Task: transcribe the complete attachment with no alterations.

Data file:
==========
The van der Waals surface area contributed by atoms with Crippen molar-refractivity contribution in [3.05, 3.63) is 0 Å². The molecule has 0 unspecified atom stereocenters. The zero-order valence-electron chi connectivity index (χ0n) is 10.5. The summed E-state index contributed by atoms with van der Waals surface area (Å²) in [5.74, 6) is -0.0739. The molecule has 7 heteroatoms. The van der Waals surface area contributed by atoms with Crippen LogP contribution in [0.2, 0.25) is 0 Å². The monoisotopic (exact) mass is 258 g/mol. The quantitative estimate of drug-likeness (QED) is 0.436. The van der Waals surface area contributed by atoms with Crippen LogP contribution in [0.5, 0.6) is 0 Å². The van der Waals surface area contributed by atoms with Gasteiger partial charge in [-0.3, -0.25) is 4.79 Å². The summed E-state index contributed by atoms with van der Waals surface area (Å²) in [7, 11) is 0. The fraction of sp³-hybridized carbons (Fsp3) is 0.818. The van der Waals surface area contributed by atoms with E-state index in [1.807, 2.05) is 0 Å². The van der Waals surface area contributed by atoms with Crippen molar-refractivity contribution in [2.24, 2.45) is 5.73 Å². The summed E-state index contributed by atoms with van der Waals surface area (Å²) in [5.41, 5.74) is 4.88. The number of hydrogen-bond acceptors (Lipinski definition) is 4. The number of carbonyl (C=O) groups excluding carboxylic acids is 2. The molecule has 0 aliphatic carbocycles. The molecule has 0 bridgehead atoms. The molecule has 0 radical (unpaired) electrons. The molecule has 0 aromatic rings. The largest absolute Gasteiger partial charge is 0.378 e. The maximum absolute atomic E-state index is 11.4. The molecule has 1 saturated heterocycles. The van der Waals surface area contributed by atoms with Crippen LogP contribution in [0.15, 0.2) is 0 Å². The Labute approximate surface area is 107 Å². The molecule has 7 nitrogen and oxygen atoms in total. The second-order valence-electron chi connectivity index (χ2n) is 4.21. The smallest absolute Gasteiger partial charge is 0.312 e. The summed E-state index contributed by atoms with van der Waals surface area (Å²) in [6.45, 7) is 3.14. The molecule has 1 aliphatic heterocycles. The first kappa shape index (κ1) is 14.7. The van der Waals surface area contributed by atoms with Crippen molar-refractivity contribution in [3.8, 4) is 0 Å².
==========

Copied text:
The van der Waals surface area contributed by atoms with Crippen molar-refractivity contribution in [3.05, 3.63) is 0 Å². The molecule has 0 unspecified atom stereocenters. The zero-order valence-electron chi connectivity index (χ0n) is 10.5. The summed E-state index contributed by atoms with van der Waals surface area (Å²) in [5.74, 6) is -0.0739. The molecule has 7 heteroatoms. The van der Waals surface area contributed by atoms with Crippen LogP contribution in [0.2, 0.25) is 0 Å². The monoisotopic (exact) mass is 258 g/mol. The quantitative estimate of drug-likeness (QED) is 0.436. The van der Waals surface area contributed by atoms with Crippen LogP contribution in [0.5, 0.6) is 0 Å². The van der Waals surface area contributed by atoms with Gasteiger partial charge in [-0.3, -0.25) is 4.79 Å². The summed E-state index contributed by atoms with van der Waals surface area (Å²) in [7, 11) is 0. The fraction of sp³-hybridized carbons (Fsp3) is 0.818. The van der Waals surface area contributed by atoms with E-state index in [1.807, 2.05) is 0 Å². The van der Waals surface area contributed by atoms with Crippen molar-refractivity contribution in [2.24, 2.45) is 5.73 Å². The summed E-state index contributed by atoms with van der Waals surface area (Å²) in [5.41, 5.74) is 4.88. The number of hydrogen-bond acceptors (Lipinski definition) is 4. The number of carbonyl (C=O) groups excluding carboxylic acids is 2. The molecule has 0 aliphatic carbocycles. The molecule has 0 bridgehead atoms. The molecule has 0 radical (unpaired) electrons. The molecule has 0 aromatic rings. The largest absolute Gasteiger partial charge is 0.378 e. The maximum absolute atomic E-state index is 11.4. The molecule has 1 saturated heterocycles. The van der Waals surface area contributed by atoms with Crippen LogP contribution in [0.15, 0.2) is 0 Å². The Labute approximate surface area is 107 Å². The molecule has 7 nitrogen and oxygen atoms in total. The second-order valence-electron chi connectivity index (χ2n) is 4.21. The smallest absolute Gasteiger partial charge is 0.312 e. The summed E-state index contributed by atoms with van der Waals surface area (Å²) in [6.45, 7) is 3.14. The molecule has 1 aliphatic heterocycles. The first kappa shape index (κ1) is 14.7. The van der Waals surface area contributed by atoms with Crippen molar-refractivity contribution in [3.8, 4) is 0 Å².